Now, Jim was more than used to being recognized by people he didn't know - between the whole 'saving the Earth' thing and his policy of being willing to try anything in a bed at least twice, it was almost a wonder that there were still beings in Federation space who didn't know who he was. But the hero worshippers didn't usually go by his first name and this guy didn't seem like he was remembering Jim for the size of his dick. More's the pity. Brown Coat had a remarkably pretty face and he cut a slim, appealing figure in his well-fitted suit. Jim definitely would have tapped that if he'd had the opportunity.
"Jim Kirk," Brown Coat said, with clear relish. "Should have known it would be you, charging in like that. Never could resist a good bar fight, hey?" He clapped Jim firmly on the shoulder. Jim raised an eyebrow but didn't protest. He couldn't wait to see where this was going. "Guess this means I owe you another banana daiquiri. And don't even pretend that you don't like them."
"Oh, I won't," Jim said dryly.
"Of course you won't," Brown Coat said fondly. "Good old Jim. Just look at you! You look-" he faltered suddenly, a strange sort of realization creeping across his face, "-unexpectedly young. Right!" He released Jim abruptly and hooked his hands behind his back, beaming broadly. "Hello, I'm the Doctor. I've heard so much about you, Captain."
"Right," Jim said, not believing it for a second. "Somehow, I don't think there are all that many newsfeeds about my taste in mixed drinks."
"Oh, you'd be surprised."
Ugly Number One chose that moment to stir. Jim tensed, but the Doctor hardly flicked a glance at him before twitching a discrete puff of knockout gas above his face. One's whole body went abruptly slack, his head lolling to one side and showing off the beginnings of a bruise on his cheek in the shape of Jim's fist.
"That can't possibly be Federation sanctioned," Jim said.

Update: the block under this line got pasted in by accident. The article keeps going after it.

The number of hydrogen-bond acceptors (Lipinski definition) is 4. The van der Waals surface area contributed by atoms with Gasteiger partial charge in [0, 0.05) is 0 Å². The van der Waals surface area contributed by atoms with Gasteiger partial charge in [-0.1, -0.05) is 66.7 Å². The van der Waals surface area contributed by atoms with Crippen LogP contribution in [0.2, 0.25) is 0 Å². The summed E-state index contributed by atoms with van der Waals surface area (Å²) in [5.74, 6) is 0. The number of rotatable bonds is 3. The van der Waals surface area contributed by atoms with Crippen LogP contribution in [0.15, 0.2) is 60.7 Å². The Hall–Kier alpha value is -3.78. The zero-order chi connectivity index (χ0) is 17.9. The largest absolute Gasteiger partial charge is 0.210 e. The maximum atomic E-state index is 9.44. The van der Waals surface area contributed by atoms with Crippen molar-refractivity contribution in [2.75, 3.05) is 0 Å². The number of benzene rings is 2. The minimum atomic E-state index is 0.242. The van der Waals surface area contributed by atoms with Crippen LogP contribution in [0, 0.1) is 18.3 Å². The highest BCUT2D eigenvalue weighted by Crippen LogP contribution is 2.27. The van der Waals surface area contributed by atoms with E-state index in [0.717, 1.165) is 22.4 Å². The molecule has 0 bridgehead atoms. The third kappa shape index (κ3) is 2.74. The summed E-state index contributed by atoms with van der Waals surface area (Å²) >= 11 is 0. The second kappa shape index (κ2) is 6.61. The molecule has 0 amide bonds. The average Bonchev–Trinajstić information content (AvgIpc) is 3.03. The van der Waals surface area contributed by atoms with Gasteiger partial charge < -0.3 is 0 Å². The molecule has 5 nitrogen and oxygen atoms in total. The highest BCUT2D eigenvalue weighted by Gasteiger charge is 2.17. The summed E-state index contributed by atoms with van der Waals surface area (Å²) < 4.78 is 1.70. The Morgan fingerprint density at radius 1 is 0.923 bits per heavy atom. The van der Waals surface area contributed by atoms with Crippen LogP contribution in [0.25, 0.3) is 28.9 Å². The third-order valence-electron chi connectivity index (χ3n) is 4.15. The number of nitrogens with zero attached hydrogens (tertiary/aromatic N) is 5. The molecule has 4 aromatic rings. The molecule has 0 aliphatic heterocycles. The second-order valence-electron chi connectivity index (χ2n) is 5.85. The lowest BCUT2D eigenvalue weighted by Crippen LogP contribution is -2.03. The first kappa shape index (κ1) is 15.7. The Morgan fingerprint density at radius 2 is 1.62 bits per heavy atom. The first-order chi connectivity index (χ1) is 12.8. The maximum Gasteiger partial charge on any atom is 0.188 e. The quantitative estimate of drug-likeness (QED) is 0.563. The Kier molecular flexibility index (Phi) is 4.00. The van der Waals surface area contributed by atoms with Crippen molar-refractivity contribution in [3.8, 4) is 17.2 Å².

"What? Nonsense! It's perfectly safe." The Doctor flipped the canister in the air - one smooth arc end over end - and threw Jim a cheeky grin that probably got him out of a whole hell of a lot of trouble. "Never know when you might be in need of a quick nap."
"Right. So," Jim said, with a significant glance at their comatose opponents. "Should I ask what's going on?"
"Well, that depends." The Doctor started towards the bar without bothering to check if Jim was following. He was obviously used to people jumping to chase after him.
Jim could see why: he wasn't a follower by any stretch of the imagination, but that didn't stop him from falling immediately into step, hungry for more information.
"Depends on what?" he asked, as he leaned against the pitted surface of the bar at the Doctor's left.
"It depends," the Doctor said, scrolling through the drinks menu on the cheap PADD set into the synthetic wood. "On whether you're in the mood for getting into more trouble today."
A frisson of pure adrenaline, not satisfied by the all-too-brief fight, sparked in Jim's brain. "And what kind of trouble are we talking about?"
"Saving the universe trouble," the Doctor said, sounding at once nonchalant and totally, utterly serious. Without looking up from the menu, he pointed a finger at the aliens they'd left sprawled out on the floor. "They're part of an ancient and very antisocial religious sect that's spent the last four thirds of a millennium creating a big shiny totem that has the potential to turn every planet in the universe into space dust. Or possibly custard; I didn't really get a good look at the schematics before they found me. But this-" he fished into his pocket and held up an oblong stone that glinted violently green in the light "- is a power relay manipulator sort of… thing that makes everything wobble the way it's supposed to wobble when the totem gets activated. Without it, no planet smashing."
Jim frowned a little. "So why don't you destroy it?"
The Doctor heaved a sigh. "It's not that easy, you see. Glowy green power relay manipulator things aren't that hard to find on the Orion black trade market. Give it another few months and they'll be back in business."
"I'm still not seeing why you want my help - and what are you doing?" Jim demanded. If the Doctor claimed there was secret code hidden in the bar menu, Jim was walking.